Affiliations and Expertise

University of Arizona, Mel and Enid Zuckerman College of Public Health, and School of Medicine, Arizona Health Sciences Center, Tucson, AZ, USA

Victor Preedy

Victor R. Preedy BSc, PhD, DSc, FRSB, FRSPH, FRCPath, FRSC is a senior member of King's College London. He is also Director of the Genomics Centre and a member of the Faculty of Life Sciences and Medicine.

Professor Preedy has longstanding academic interests in substance misuse especially in relation to health and well being. He is a member of the Editorial Board of Drug and Alcohol Dependence and a founding member of the Editorial Board of Addiction Biology. In his career Professor Preedy was Reader at the Addictive Behaviour Centre at The University of Roehampton, and also Reader at the School of Pharmacy (now part of University College London; UCL). Professor Preedy is Editor of the influential works The Handbook Of Alcohol Related Pathology, The Neuropathology of Drug Addictions and Substance Misuse and The Handbook of Cannabis and Related Pathologies (all published by Academic Press-Elsevier).

Professor Preedy graduated in 1974 with an Honours Degree in Biology and Physiology with Pharmacology. He gained his University of London PhD in 1981. In 1992, he received his Membership of the Royal College of Pathologists and in 1993 he gained his second doctoral degree (DSc). Professor Preedy was elected as a Fellow of the Institute of Biology in 1995 and also as a Fellow to the Royal College of Pathologists in 2000. He was then elected as a Fellow of the Royal Society for the Promotion of Health (2004) and The Royal Institute of Public Health and Hygiene (2004). In 2009, Professor Preedy became a Fellow of the Royal Society for Public Health and in 2012 a Fellow of the Royal Society of Chemistry.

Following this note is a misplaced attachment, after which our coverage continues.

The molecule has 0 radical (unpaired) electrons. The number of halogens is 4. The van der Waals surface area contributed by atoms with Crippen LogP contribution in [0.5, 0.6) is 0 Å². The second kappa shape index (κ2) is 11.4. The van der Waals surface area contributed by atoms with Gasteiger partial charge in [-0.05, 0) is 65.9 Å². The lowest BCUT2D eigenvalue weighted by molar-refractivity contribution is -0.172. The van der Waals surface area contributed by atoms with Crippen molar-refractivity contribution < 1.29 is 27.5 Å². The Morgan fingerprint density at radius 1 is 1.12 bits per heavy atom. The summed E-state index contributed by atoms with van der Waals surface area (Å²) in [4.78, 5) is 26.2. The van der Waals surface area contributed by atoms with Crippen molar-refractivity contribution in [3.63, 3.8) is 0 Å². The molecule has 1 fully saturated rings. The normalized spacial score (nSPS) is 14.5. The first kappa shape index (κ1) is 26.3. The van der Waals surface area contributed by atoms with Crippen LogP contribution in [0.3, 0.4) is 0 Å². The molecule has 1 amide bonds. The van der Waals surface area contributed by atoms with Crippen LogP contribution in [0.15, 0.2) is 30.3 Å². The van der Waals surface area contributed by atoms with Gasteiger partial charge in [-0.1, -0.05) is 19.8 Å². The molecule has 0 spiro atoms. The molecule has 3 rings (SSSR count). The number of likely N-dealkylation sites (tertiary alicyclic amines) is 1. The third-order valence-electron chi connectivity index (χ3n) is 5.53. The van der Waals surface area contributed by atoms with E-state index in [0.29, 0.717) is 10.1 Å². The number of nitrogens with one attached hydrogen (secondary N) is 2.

To his credit, Professor Preedy has published over 600 articles, which includes peer-reviewed manuscripts based on original research, abstracts and symposium presentations, reviews and numerous books and volumes.

Affiliations and Expertise

Department of Dietetics, King's College London, UK

Reviews

"An immediately identified strength of the book is the logical flow of the order of parts, which results in a highly readable book…presents new hypotheses and conclusions on the effects of different bioactive components of prebiotics, probiotics, and synbiotics to prevent diseases and improve the health of various groups of the population." --Acta Alimentaria, Probiotics, Prebiotics, and Synbiotics